What I remember about school lunches during Passover in Baltimore is waxed paper and lots of crumbs. Our sandwiches were made with matzoh instead of bread. We ate matzoh sandwiches of peanut butter and jelly, tuna salad, chicken salad, egg salad, salami, roast beef, turkey and anything else with which a sandwich could be made.
There was no way to eat these sandwiches without crumbling them to pieces with every bite. There was no strategy around it. It was the nature of the beast – two pieces of brittle matzoh with anything in between. Every bite brought down a fresh cascade of crumbs, and the trick was to eat our sandwiches hovering just so over the unfolded waxed paper they had been wrapped up in so as to maneuver the falling crumbs into a quickly mounting pile on the paper below.
Jewish communities all over the world like the one I grew up in still observe the Feast of Unleavened Bread. They are still the keepers of the oracles of YHVH, and they wait and pray for the restoration of all things. Yet, among the many things from the ancient paths that were lost to them in the Diaspora, one of the things they haven't observed for centuries is the original Creator's calendar.
Six years ago, in 6005 according to the Astronomically and Agriculturally Corrected Biblical Hebrew Calendar, at the time of the new moon, the whole Messianic world was taken by surprise when the barley in the land of Israel was most unexpectantly found to be "aviv". The mathematically calculated Rabbinic Calendar, created by Rabbi Hillel and used since the fourth century, had projected an Adar Bet (an extra month) for that year, while the sighting of the "aviv" barley according to the corrected calendar signaled an immediate beginning of the new year without an Adar Bet. The two calendars are often different by one or two days, but for the first time since the calendar was corrected and the testing of the barley was restored in the land of Israel, the two calendars were a month apart. This precedent sent shock waves of heated debate across cyberspace in the Messianic world which reverberated for months to come.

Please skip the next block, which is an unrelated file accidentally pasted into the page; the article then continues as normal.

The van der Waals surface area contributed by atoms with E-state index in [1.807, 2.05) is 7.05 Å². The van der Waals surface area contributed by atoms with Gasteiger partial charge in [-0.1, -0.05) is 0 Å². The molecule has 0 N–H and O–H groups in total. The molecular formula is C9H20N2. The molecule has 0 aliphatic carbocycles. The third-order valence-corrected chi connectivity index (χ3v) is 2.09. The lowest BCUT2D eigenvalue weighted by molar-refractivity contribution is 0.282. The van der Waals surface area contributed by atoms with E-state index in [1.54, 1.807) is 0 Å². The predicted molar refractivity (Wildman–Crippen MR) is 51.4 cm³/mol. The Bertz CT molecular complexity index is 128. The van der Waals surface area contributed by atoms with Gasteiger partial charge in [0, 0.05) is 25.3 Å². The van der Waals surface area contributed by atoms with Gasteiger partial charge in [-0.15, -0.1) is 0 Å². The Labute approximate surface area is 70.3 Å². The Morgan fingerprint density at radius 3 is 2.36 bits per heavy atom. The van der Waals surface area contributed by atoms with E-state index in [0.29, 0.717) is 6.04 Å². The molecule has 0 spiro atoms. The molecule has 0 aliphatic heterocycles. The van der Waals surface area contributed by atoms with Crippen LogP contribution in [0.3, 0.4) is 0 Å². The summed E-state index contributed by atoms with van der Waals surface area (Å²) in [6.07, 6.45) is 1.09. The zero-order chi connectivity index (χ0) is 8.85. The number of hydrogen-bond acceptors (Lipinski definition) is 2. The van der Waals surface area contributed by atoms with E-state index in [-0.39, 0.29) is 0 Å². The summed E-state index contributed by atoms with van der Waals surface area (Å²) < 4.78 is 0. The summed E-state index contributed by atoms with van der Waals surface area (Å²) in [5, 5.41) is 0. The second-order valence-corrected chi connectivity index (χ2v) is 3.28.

It was an exciting moment in time, because this one month difference had catapulted the subject of the corrected calendar – theretofore regarded only politely and without conviction by the Messianic community – smack into the center of passionate discourse. It was thrilling to witness the first jarring collision of the pharisaical time clock that altered times and seasons with the restored time clock of the ancient paths.
Controversy raged between several Messianic camps of opinion. Some argued that we should keep the rabbinic calendar in the interest of maintaining unity with Judah, our unbelieving brothers, and that to do otherwise was divisive. Some argued in accordance with the pharisaic position, that we should keep the rabbinic calendar until such time as an official Sanhedrin was reconvened which could again validate the sighting of the "aviv" barley as it did centuries ago. Yet others argued that, having rediscovered the keys to understanding the ancient calendar of the Creator, we should most certainly observe it.
Not surprisingly, Michael and I were of the latter opinion. It was the least popular of the three opinions, and very few of our friends in Israel were willing to celebrate the Feast of Passover or any of the ensuing Feasts with us that year.
As we began to prepare for Passover, we discovered another calendar-related dilemma we needed to resolve. In the Jewish communities of America, matzoh is available in the stores all year long as well as on Passover. In Israel, however, matzoh is only found at the time of Passover and would not appear in the stores that year for another couple of weeks. We may well have been the only people in Israel celebrating Passover on the corrected calendar who were facing this dilemma.
What to do? – There was no choice but to make my own matzoh. I had never done that before. I found a bread recipe on the back of a bag of whole wheat flour, and I adapted it exactly as it was, but without the leaven. It was fantastic!
We loved it so much, that we never used store bought matzoh again. From that time on, I developed a tradition of coming together in my kitchen before Passover with a group of people to make huge quantities of matzoh for our Passover seders. What a mess we make, but it can't be helped in the face of flying flour.
Over the years, I've made a number of different matzoh recipes. There are many variations of ingredients and ways of preparation. Recipes are easy to find on the Internet. But each time I make matzoh, I am reminded of the reason I was forced to first try it in the year of the calendar controversy.
Every year, I watch with eager anticipation for the sighting of the barley, waiting for the next time the two calendars will again be a month apart – waiting for the next historic opportunity that will compel us to wrestle again squarely with the prospect of the restoration of all things.
There is still time to make it to our Passover/Feast of Unleavened Bread Extravaganza. It is less than a three day drive from any place in the continental United States, and we will be making and baking matzoh for the entire seven day feast just as we did when we came out of Egypt nearly 3500 years ago.
Join us in the tent of Abraham for the Passover experience of a lifetime.
Michael and his team of carpenters and masons have been building the Bedouin sajes upon which we will all be baking our matzoh in the next few days – so we hope to see you before the smoke of the matzoh clears…
(filling in for the guy who can't write this himself because he is putting in eighteen hour days preparing for your arrival)